Dark Horse Presents 84 (April 1984)

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Let me try to think of something nice to say about Buoy 77‘s finale. Lopez is back to the weak art, so no compliment there. Boyd’s conclusion is all about how the white man ruins native peoples (I’m shocked they didn’t put in a prose notice of it), so not there either. All in all, it’s a waste of time. I’m surprised Boyd went for a lame, common point.

Barron and Barry have a humor strip–Judah–about a chili cook-off. Maybe it’s funny if you care about chili. I guess Barry’s art is fine for a way too long humor strip.

Swan and Talbot have a two page thing. Pointless, but nice art.

Hermes and the Eyeball Kid wrap up here. Campbell brings it all back to the fight, taking care of all his supporting characters quickly. Not the approach I expected, but it’s a good piece.

CREDITS

Judah “The Hammer”, Showdown at the Texas-Style Chili Corral; story by Mike Baron; art by Dan Barry; lettering by Gail Beckett. Buoy 77, Part Four; story by Robert Boyd; art by Francisco Solano López; lettering by Vickie Williams. Celtic Warrior; story by Lucy Swan; art by Brian Talbot. Hermes versus the Eyeball Kid, Part Nine; story by Eddie Campbell and Wes Kublick; art by Campbell, Peter Mullins and April Post; lettering by Campbell. Edited by Randy Stradley.

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Dark Horse Presents 83 (March 1994)

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Lloyd’s got a very well-illustrated story here. It’s a thriller–con artist out to murder his rich wife–told after the fact (guess what, the husband gets busted through a very Hitchcockian twist). The art’s more important than the story. Lloyd gets the tone perfect. If it were a longer piece, with more characterization, it might be more significant. As is, it’s just a fantastic little exercise.

Speaking of good art, Lopez finally improves on this installment of Buoy 77. It’s the same style, but he really gets more fluidity in his action here. It doesn’t hurt Boyd’s writing is stronger too. The writing approach is different from the second installment, more like the first (it’s no longer following one person in close third-person).

And Campbell’s wrapping up Hermes. Not as many awesome developments, just solid storytelling. The battle scene’s got some great panels this issue; very grandiose.

CREDITS

Lasting Impression; story and art by David Lloyd; lettering by Vickie Williams. Buoy 77, Part Three; story by Robert Boyd; art by Francisco Solano López; lettering by Williams. Hermes versus the Eyeball Kid, Part Eight; story by Eddie Campbell and Wes Kublick; art by Campbell, Peter Mullins and April Post; lettering by Campbell. Edited by Randy Stradley.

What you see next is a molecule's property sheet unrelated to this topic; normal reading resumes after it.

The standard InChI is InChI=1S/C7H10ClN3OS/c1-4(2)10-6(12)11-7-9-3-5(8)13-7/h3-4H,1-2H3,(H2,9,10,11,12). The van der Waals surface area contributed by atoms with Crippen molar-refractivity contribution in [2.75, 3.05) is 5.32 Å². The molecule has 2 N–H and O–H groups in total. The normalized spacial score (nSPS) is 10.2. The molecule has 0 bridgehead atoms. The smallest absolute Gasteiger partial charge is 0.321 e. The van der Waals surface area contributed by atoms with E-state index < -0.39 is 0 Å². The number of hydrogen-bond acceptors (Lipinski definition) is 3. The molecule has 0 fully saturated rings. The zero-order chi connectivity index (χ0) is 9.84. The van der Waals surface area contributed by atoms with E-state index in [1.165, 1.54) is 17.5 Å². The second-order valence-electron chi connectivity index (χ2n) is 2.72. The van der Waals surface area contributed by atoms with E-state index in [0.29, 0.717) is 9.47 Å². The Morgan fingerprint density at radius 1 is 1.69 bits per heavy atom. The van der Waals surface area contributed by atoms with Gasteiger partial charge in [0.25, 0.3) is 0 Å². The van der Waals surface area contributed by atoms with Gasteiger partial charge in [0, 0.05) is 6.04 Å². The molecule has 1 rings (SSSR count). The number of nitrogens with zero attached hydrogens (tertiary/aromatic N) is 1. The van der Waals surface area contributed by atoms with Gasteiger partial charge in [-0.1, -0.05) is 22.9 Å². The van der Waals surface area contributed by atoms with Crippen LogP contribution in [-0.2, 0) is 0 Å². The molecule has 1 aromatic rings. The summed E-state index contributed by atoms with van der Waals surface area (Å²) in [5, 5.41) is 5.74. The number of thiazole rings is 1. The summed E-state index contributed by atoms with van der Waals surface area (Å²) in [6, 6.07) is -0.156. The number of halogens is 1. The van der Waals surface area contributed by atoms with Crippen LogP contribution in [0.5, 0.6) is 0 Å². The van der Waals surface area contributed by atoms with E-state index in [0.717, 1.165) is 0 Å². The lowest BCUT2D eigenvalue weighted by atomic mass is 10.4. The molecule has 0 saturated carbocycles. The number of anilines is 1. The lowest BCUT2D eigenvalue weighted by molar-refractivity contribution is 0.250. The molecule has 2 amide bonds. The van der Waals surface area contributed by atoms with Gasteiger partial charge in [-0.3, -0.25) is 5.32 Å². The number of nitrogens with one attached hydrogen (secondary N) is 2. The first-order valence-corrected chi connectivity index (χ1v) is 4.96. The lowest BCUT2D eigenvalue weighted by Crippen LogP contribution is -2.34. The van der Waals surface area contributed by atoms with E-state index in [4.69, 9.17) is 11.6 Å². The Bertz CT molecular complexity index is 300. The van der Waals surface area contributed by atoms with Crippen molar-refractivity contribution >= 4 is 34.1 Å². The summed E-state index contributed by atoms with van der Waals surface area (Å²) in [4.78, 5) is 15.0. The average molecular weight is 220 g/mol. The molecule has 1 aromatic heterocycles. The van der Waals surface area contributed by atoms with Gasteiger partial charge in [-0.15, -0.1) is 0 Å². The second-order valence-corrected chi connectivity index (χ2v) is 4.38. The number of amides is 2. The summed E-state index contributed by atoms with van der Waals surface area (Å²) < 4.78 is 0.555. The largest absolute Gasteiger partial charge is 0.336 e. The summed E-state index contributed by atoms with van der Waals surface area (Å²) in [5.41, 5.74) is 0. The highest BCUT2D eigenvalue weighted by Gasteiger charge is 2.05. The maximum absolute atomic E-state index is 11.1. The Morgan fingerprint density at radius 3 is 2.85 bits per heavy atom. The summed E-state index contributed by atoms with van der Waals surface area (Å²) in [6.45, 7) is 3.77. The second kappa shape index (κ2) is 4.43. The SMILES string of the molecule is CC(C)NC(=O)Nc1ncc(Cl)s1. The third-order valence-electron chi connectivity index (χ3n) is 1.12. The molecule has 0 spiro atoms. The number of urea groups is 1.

Dark Horse Presents 82 (February 1994)

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Well, Hermes’s slump continues. Campbell’s problem might be the villains—the Eye of Fate (or something… the skeleton head guy) is a lot more interesting than anyone else in the story than the Eyeball Kid. So we want the Eyeball Kid to win (even though Eye of Fate doesn’t) and Eye of Fate to win… but he’s a villain. He’s just a really amusing one. Though there’s an actual fight between Hermes and the Eyeball Kid this installment, it’s still not one of the stronger ones.

Geary’s got a couple stories in here. Neither are good. Apparently he learned how to make his Presents stuff formulaic and he does.

Boyd and Lopez’s Buoy 77 disappoints too. Instead of Boyd writing strong characters like before, he writes lame ones here. Disappointing.

Itner’s got a JLA superhero spoof for a few pages. It’s awful. It’s not funny and the art’s really bad.

CREDITS

Hermes versus the Eyeball Kid, Part Seven; story by Eddie Campbell and Wes Kublick; art by Campbell, Peter Mullins and April Post; lettering by Campbell. Close Calls; story, art and lettering by Rick Geary. Buoy 77, Part Two; story by Robert Boyd; art by Francisco Solano López; lettering by Vickie Williams. Just Folks; story, art and lettering by Geary. The Legion of Justice; story and art and lettering by Steve ltner. Edited by Randy Stradley.

Dark Horse Presents 81 (January 1994)

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I’m not sure what happens this installment of Hermes. It almost seems like a bridging installment. Hermes, who hasn’t really had a lot to do since the first installment, is preparing his attack and the supervillains are splintering. It’s a fine installment, but it’s the first one where Campbell didn’t “wow” me.

The opening story, Buoy 77, from Boyd and Lopez, is good. Lopez’s art is a little unfinished, but the concept–a bunch of rural Brazilians trying to find a missing oil company buoy for the reward–is excellent. Boyd handles the Brazilians and their culture better than the oil company (I had assumed, from the oil company verbiage, it was a future story).

Moeller finishes off Shadow Empires. It makes very little sense–a day’s walk outside a war torn future city and you get rural, picturesque countryside? Moeller’s trying to be profound, but still comes off amateurish.

CREDITS

Buoy 77, Part One; story by Robert Boyd; art by Francisco Solano López; lettering by Vickie Williams. Shadow Empires, The Passage, Part Three; story and art by Chris Moeller; lettering by Vickie Williams. Hermes versus the Eyeball Kid, Part Six; story by Eddie Campbell and Wes Kublick; art by Campbell, Peter Mullins and April Post; lettering by Campbell. Edited by Randy Stradley.

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